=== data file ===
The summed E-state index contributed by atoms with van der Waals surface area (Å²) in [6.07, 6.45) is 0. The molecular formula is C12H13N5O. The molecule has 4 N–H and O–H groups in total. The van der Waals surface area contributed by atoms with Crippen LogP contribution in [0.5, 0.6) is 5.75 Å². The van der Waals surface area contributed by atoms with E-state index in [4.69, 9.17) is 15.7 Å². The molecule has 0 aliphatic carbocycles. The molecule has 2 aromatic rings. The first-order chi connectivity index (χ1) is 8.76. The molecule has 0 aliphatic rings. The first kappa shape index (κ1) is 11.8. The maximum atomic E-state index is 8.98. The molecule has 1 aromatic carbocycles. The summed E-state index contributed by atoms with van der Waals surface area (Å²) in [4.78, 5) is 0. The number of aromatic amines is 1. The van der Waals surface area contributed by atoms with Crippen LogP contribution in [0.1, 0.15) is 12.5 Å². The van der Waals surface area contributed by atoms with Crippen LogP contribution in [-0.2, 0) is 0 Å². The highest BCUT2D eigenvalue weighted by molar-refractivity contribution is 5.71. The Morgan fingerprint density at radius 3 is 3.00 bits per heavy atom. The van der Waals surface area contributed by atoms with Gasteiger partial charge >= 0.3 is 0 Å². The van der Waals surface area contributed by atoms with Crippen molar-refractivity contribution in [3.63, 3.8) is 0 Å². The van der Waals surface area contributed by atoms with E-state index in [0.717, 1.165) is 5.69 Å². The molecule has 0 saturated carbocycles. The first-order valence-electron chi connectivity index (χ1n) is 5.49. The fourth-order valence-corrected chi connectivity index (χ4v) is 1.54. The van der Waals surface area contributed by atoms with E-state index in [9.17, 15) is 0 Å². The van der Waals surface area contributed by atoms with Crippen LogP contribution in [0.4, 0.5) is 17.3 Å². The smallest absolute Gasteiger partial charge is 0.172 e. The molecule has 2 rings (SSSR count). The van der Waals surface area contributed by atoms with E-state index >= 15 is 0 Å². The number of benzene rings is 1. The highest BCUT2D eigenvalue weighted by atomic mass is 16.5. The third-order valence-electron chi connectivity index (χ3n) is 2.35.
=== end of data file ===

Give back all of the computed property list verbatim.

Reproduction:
The summed E-state index contributed by atoms with van der Waals surface area (Å²) in [6.07, 6.45) is 0. The molecular formula is C12H13N5O. The molecule has 4 N–H and O–H groups in total. The van der Waals surface area contributed by atoms with Crippen LogP contribution in [0.5, 0.6) is 5.75 Å². The van der Waals surface area contributed by atoms with E-state index in [4.69, 9.17) is 15.7 Å². The molecule has 0 aliphatic carbocycles. The molecule has 2 aromatic rings. The first-order chi connectivity index (χ1) is 8.76. The molecule has 0 aliphatic rings. The first kappa shape index (κ1) is 11.8. The maximum atomic E-state index is 8.98. The molecule has 1 aromatic carbocycles. The summed E-state index contributed by atoms with van der Waals surface area (Å²) in [4.78, 5) is 0. The number of aromatic amines is 1. The van der Waals surface area contributed by atoms with Crippen LogP contribution in [0.1, 0.15) is 12.5 Å². The van der Waals surface area contributed by atoms with Crippen LogP contribution in [-0.2, 0) is 0 Å². The highest BCUT2D eigenvalue weighted by molar-refractivity contribution is 5.71. The Morgan fingerprint density at radius 3 is 3.00 bits per heavy atom. The van der Waals surface area contributed by atoms with Gasteiger partial charge >= 0.3 is 0 Å². The van der Waals surface area contributed by atoms with Crippen molar-refractivity contribution in [3.63, 3.8) is 0 Å². The van der Waals surface area contributed by atoms with E-state index in [0.717, 1.165) is 5.69 Å². The molecule has 0 saturated carbocycles. The first-order valence-electron chi connectivity index (χ1n) is 5.49. The fourth-order valence-corrected chi connectivity index (χ4v) is 1.54. The van der Waals surface area contributed by atoms with E-state index in [9.17, 15) is 0 Å². The van der Waals surface area contributed by atoms with Crippen LogP contribution in [0.4, 0.5) is 17.3 Å². The smallest absolute Gasteiger partial charge is 0.172 e. The molecule has 2 rings (SSSR count). The van der Waals surface area contributed by atoms with E-state index >= 15 is 0 Å². The number of benzene rings is 1. The highest BCUT2D eigenvalue weighted by atomic mass is 16.5. The third-order valence-electron chi connectivity index (χ3n) is 2.35.